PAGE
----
CRIME FILES: Robert Bretherton


Summary

ROBERT Bretherton was capable of better. He was capable of interacting with people, including women, and he was capable of at least appearing ‘‘normal’’ or fitting in, which begs the question: why did he save his worst for Jodie Jurd?
Nanjing Night Net

Bretherton, 38, was jailed this week for 21 years after previously being found guilty by a jury of murdering her. He claimed he was substantially impaired due to an abnormality of the mind when he stabbed the popular nurse 12 times in her Bellbird home on November 16, 2011.

The trial heard from women who had relationships with Bretherton in the 12 months leading up to the crime including one who fell pregnant to him.

Their experiences with Bretherton were in stark contrast to Jodie’s.

Jodie Jurd was born and raised in the Coalfields surrounded by a loving family.

After high school she studied nursing and found work locally before she was introduced to Bretherton at the Cessnock Ex-Services Club in 2001.

She had a group of girlfriends who liked to catch up often and a family that got together for Sunday tea every week.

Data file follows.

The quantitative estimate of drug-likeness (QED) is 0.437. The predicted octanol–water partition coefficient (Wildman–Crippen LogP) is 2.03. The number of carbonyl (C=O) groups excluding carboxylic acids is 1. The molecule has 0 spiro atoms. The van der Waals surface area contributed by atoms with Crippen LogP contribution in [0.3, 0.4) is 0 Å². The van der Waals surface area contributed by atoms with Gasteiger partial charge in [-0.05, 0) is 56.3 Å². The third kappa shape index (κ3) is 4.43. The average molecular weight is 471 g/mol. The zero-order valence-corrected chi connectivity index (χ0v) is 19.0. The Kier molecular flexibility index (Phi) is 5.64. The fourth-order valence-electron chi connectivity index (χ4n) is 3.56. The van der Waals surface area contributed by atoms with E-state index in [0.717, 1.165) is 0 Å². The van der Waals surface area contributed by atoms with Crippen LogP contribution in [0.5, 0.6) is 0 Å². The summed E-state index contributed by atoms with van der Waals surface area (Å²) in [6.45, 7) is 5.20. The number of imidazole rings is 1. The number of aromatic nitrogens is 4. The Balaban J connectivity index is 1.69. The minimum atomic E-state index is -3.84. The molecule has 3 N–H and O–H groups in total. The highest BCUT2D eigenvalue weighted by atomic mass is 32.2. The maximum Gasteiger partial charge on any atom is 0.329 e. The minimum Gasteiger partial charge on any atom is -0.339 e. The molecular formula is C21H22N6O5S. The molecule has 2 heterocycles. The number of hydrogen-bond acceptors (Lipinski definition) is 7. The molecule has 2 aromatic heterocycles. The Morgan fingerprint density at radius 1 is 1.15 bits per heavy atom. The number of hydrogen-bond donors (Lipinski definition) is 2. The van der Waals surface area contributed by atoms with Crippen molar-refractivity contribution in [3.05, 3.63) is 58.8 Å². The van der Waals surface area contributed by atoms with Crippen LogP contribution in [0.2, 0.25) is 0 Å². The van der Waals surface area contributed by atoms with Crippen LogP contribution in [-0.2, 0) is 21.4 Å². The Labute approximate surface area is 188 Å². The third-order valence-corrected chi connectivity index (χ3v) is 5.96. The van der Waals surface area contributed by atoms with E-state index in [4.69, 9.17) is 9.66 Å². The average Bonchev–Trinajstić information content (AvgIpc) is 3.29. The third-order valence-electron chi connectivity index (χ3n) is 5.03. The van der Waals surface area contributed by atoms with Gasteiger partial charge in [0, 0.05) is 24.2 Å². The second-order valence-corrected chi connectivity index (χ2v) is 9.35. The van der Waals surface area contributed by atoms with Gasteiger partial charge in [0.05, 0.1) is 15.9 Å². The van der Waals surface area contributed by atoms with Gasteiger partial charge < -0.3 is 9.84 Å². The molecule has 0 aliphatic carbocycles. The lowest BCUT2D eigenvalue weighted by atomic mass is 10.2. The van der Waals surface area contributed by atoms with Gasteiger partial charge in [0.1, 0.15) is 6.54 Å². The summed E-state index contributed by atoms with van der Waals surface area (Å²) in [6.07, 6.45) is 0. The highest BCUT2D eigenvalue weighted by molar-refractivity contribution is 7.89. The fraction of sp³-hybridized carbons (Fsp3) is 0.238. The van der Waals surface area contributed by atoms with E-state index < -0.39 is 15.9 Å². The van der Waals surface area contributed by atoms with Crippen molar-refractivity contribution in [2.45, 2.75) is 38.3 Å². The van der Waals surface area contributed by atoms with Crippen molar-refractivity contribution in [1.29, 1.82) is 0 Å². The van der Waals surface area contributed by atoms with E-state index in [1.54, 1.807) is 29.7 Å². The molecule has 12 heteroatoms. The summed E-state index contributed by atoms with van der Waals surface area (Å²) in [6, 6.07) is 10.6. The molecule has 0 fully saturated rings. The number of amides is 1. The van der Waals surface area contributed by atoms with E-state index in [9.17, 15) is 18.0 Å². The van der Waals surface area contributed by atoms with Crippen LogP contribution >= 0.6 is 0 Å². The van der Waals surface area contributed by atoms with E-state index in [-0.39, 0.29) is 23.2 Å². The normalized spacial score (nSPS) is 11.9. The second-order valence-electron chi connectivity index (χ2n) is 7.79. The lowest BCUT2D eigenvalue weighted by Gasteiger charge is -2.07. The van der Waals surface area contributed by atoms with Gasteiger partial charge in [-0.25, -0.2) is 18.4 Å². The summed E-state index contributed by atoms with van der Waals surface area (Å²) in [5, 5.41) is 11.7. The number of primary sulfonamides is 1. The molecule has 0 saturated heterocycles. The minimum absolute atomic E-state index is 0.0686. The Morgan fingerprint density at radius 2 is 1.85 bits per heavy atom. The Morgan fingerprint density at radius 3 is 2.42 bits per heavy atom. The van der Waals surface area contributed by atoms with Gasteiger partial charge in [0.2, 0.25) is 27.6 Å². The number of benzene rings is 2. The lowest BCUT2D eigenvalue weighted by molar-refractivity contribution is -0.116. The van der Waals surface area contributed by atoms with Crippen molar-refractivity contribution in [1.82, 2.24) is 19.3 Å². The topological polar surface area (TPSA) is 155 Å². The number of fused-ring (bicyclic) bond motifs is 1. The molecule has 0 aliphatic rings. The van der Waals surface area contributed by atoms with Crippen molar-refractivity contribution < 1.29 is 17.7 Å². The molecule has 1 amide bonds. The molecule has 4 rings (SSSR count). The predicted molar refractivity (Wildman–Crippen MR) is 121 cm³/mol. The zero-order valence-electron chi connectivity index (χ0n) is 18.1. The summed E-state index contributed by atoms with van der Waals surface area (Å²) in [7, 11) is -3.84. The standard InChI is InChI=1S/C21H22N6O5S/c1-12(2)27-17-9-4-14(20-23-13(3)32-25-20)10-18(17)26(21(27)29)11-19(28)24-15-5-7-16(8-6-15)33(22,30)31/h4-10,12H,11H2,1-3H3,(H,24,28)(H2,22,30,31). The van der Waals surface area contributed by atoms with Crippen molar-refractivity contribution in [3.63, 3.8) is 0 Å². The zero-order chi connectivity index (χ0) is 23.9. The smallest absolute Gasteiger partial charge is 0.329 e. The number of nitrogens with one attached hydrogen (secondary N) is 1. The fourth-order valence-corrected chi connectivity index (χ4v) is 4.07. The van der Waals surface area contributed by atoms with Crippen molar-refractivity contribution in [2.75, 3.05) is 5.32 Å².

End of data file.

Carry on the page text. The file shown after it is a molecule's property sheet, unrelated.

All of that changed in 2001.

Some of the girlfriends told the Supreme Court they did not see much of Jodie after she met Bretherton.

When Jodie brought her new boyfriend around to meet the family, Bretherton didn’t fit in.

He sat on his own, he couldn’t hold a conversation and he made it clear that not only should he be excused from Sunday tea, but he didn’t see why Jodie should attend either.

‘‘He had no social skills,’’ Jodie’s father, Norm, said.

Jodie defended Bretherton saying he’d had a hard childhood and he couldn’t relate to a close-knit family.

But it wasn’t just Jodie’s family to which Bretherton objected. He shunned her friends, also.

One of Jodie’s friends told the court she was having a chat to Jodie on the phone one day when she heard a noise in the background and the phone was disconnected.

The friend rang back straight away and the phone was answered by Bretherton who refused to put Jodie back on the line then hung up.

He also influenced how Jodie dressed.

Norm recalled the immaculate way she dressed when she wasn’t with Bretherton.

She always took pride in her hair, make-up and clothes, but when she was with him she changed.

‘‘Frumpy’’ was the word Norm used.

A friend told the court Jodie had confided to her that Bretherton controlled who visited the house and was adamant Jodie’s friends and family were not welcome.